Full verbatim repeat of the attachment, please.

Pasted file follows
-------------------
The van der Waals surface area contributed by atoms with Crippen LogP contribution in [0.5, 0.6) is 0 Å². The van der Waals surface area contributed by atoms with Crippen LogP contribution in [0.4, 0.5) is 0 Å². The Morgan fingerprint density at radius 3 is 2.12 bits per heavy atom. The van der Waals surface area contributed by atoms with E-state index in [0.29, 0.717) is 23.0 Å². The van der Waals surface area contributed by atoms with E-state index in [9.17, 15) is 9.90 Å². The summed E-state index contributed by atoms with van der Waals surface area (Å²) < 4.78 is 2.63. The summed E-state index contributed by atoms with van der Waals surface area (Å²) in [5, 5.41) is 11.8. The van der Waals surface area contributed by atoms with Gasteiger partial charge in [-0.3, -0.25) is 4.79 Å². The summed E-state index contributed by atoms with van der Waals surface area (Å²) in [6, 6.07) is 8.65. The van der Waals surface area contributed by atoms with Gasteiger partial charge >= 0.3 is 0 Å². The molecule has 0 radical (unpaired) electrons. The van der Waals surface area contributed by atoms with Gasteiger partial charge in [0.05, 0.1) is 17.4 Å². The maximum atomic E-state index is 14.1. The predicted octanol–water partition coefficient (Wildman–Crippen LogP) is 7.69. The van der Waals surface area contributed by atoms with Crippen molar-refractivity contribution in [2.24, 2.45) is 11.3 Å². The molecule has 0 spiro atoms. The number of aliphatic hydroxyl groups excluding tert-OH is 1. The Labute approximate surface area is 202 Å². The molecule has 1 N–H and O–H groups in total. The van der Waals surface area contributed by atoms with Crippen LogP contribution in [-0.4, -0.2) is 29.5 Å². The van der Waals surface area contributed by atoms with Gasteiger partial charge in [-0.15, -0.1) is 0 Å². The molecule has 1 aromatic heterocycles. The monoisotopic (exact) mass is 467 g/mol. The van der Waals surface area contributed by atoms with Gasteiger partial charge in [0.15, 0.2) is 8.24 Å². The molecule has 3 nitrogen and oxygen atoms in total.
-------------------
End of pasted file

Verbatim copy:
The van der Waals surface area contributed by atoms with Crippen LogP contribution in [0.5, 0.6) is 0 Å². The van der Waals surface area contributed by atoms with Crippen LogP contribution in [0.4, 0.5) is 0 Å². The Morgan fingerprint density at radius 3 is 2.12 bits per heavy atom. The van der Waals surface area contributed by atoms with E-state index in [0.29, 0.717) is 23.0 Å². The van der Waals surface area contributed by atoms with E-state index in [9.17, 15) is 9.90 Å². The summed E-state index contributed by atoms with van der Waals surface area (Å²) < 4.78 is 2.63. The summed E-state index contributed by atoms with van der Waals surface area (Å²) in [5, 5.41) is 11.8. The van der Waals surface area contributed by atoms with Gasteiger partial charge in [-0.3, -0.25) is 4.79 Å². The summed E-state index contributed by atoms with van der Waals surface area (Å²) in [6, 6.07) is 8.65. The van der Waals surface area contributed by atoms with Gasteiger partial charge >= 0.3 is 0 Å². The molecule has 0 radical (unpaired) electrons. The van der Waals surface area contributed by atoms with Gasteiger partial charge in [0.05, 0.1) is 17.4 Å². The maximum atomic E-state index is 14.1. The predicted octanol–water partition coefficient (Wildman–Crippen LogP) is 7.69. The van der Waals surface area contributed by atoms with Crippen molar-refractivity contribution in [2.24, 2.45) is 11.3 Å². The molecule has 0 spiro atoms. The number of aliphatic hydroxyl groups excluding tert-OH is 1. The Labute approximate surface area is 202 Å². The molecule has 1 N–H and O–H groups in total. The van der Waals surface area contributed by atoms with Crippen LogP contribution in [-0.4, -0.2) is 29.5 Å². The van der Waals surface area contributed by atoms with Gasteiger partial charge in [-0.15, -0.1) is 0 Å². The molecule has 1 aromatic heterocycles. The monoisotopic (exact) mass is 467 g/mol. The van der Waals surface area contributed by atoms with Gasteiger partial charge in [0.15, 0.2) is 8.24 Å². The molecule has 3 nitrogen and oxygen atoms in total.